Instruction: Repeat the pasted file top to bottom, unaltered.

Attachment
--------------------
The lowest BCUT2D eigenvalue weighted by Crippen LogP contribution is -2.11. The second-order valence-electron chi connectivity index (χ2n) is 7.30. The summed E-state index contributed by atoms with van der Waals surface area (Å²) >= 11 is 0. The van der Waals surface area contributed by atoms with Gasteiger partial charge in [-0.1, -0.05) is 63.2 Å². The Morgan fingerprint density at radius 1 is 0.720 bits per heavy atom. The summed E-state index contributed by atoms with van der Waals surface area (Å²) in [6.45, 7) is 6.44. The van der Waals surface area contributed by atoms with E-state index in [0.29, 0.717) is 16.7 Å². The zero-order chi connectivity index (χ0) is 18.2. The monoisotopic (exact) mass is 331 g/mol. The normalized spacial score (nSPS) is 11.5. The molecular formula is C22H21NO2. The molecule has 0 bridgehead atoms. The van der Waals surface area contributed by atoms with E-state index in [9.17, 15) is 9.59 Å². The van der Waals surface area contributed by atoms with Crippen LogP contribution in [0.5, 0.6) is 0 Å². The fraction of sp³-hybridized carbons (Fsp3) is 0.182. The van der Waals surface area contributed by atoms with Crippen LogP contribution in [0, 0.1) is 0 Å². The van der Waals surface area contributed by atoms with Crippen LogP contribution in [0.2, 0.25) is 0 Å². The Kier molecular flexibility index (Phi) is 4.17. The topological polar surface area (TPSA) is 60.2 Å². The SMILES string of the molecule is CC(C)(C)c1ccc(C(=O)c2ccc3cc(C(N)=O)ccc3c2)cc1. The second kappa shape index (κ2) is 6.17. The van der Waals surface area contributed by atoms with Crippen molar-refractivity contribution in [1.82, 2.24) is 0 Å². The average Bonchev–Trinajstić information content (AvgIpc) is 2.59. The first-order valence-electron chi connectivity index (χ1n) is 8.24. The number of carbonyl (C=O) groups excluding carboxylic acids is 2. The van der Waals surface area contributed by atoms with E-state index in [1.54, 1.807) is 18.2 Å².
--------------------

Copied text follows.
The lowest BCUT2D eigenvalue weighted by Crippen LogP contribution is -2.11. The second-order valence-electron chi connectivity index (χ2n) is 7.30. The summed E-state index contributed by atoms with van der Waals surface area (Å²) >= 11 is 0. The van der Waals surface area contributed by atoms with Gasteiger partial charge in [-0.1, -0.05) is 63.2 Å². The Morgan fingerprint density at radius 1 is 0.720 bits per heavy atom. The summed E-state index contributed by atoms with van der Waals surface area (Å²) in [6.45, 7) is 6.44. The van der Waals surface area contributed by atoms with E-state index in [0.29, 0.717) is 16.7 Å². The zero-order chi connectivity index (χ0) is 18.2. The monoisotopic (exact) mass is 331 g/mol. The normalized spacial score (nSPS) is 11.5. The molecular formula is C22H21NO2. The molecule has 0 bridgehead atoms. The van der Waals surface area contributed by atoms with E-state index in [9.17, 15) is 9.59 Å². The van der Waals surface area contributed by atoms with Crippen LogP contribution in [0.5, 0.6) is 0 Å². The fraction of sp³-hybridized carbons (Fsp3) is 0.182. The van der Waals surface area contributed by atoms with Crippen LogP contribution in [0, 0.1) is 0 Å². The van der Waals surface area contributed by atoms with Crippen LogP contribution in [0.2, 0.25) is 0 Å². The Kier molecular flexibility index (Phi) is 4.17. The topological polar surface area (TPSA) is 60.2 Å². The SMILES string of the molecule is CC(C)(C)c1ccc(C(=O)c2ccc3cc(C(N)=O)ccc3c2)cc1. The second kappa shape index (κ2) is 6.17. The van der Waals surface area contributed by atoms with Crippen molar-refractivity contribution in [1.82, 2.24) is 0 Å². The average Bonchev–Trinajstić information content (AvgIpc) is 2.59. The first-order valence-electron chi connectivity index (χ1n) is 8.24. The number of carbonyl (C=O) groups excluding carboxylic acids is 2. The van der Waals surface area contributed by atoms with E-state index in [1.54, 1.807) is 18.2 Å².